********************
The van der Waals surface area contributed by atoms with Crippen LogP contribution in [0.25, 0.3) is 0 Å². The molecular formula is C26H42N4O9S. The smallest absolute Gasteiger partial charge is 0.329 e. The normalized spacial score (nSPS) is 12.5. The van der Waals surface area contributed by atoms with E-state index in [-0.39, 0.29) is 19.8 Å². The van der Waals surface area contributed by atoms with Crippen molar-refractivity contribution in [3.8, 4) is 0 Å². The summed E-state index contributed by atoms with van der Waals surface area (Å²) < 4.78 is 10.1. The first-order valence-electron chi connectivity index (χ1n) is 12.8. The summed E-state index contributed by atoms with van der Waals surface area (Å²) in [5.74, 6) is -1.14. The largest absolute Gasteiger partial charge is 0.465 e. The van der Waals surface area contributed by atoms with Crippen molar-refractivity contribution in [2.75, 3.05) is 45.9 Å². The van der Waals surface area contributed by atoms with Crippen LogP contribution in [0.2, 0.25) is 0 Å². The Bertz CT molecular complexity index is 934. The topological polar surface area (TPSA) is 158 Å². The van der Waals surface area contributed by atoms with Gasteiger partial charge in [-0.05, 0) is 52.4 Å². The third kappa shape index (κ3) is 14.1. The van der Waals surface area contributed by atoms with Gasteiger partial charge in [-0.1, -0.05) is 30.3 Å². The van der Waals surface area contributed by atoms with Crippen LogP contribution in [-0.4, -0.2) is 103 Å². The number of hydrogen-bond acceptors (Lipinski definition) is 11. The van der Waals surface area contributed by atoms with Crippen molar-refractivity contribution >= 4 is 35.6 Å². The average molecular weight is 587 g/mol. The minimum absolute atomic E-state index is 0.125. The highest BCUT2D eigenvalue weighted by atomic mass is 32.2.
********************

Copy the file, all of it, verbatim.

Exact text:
The van der Waals surface area contributed by atoms with Crippen LogP contribution in [0.25, 0.3) is 0 Å². The molecular formula is C26H42N4O9S. The smallest absolute Gasteiger partial charge is 0.329 e. The normalized spacial score (nSPS) is 12.5. The van der Waals surface area contributed by atoms with E-state index in [-0.39, 0.29) is 19.8 Å². The van der Waals surface area contributed by atoms with Crippen molar-refractivity contribution in [3.8, 4) is 0 Å². The summed E-state index contributed by atoms with van der Waals surface area (Å²) < 4.78 is 10.1. The first-order valence-electron chi connectivity index (χ1n) is 12.8. The summed E-state index contributed by atoms with van der Waals surface area (Å²) in [5.74, 6) is -1.14. The largest absolute Gasteiger partial charge is 0.465 e. The van der Waals surface area contributed by atoms with Crippen molar-refractivity contribution in [2.75, 3.05) is 45.9 Å². The van der Waals surface area contributed by atoms with Crippen LogP contribution in [0.2, 0.25) is 0 Å². The Bertz CT molecular complexity index is 934. The topological polar surface area (TPSA) is 158 Å². The van der Waals surface area contributed by atoms with Gasteiger partial charge in [-0.05, 0) is 52.4 Å². The third kappa shape index (κ3) is 14.1. The van der Waals surface area contributed by atoms with Gasteiger partial charge in [-0.1, -0.05) is 30.3 Å². The van der Waals surface area contributed by atoms with Crippen LogP contribution in [-0.4, -0.2) is 103 Å². The number of hydrogen-bond acceptors (Lipinski definition) is 11. The van der Waals surface area contributed by atoms with Crippen molar-refractivity contribution >= 4 is 35.6 Å². The average molecular weight is 587 g/mol. The minimum absolute atomic E-state index is 0.125. The highest BCUT2D eigenvalue weighted by atomic mass is 32.2.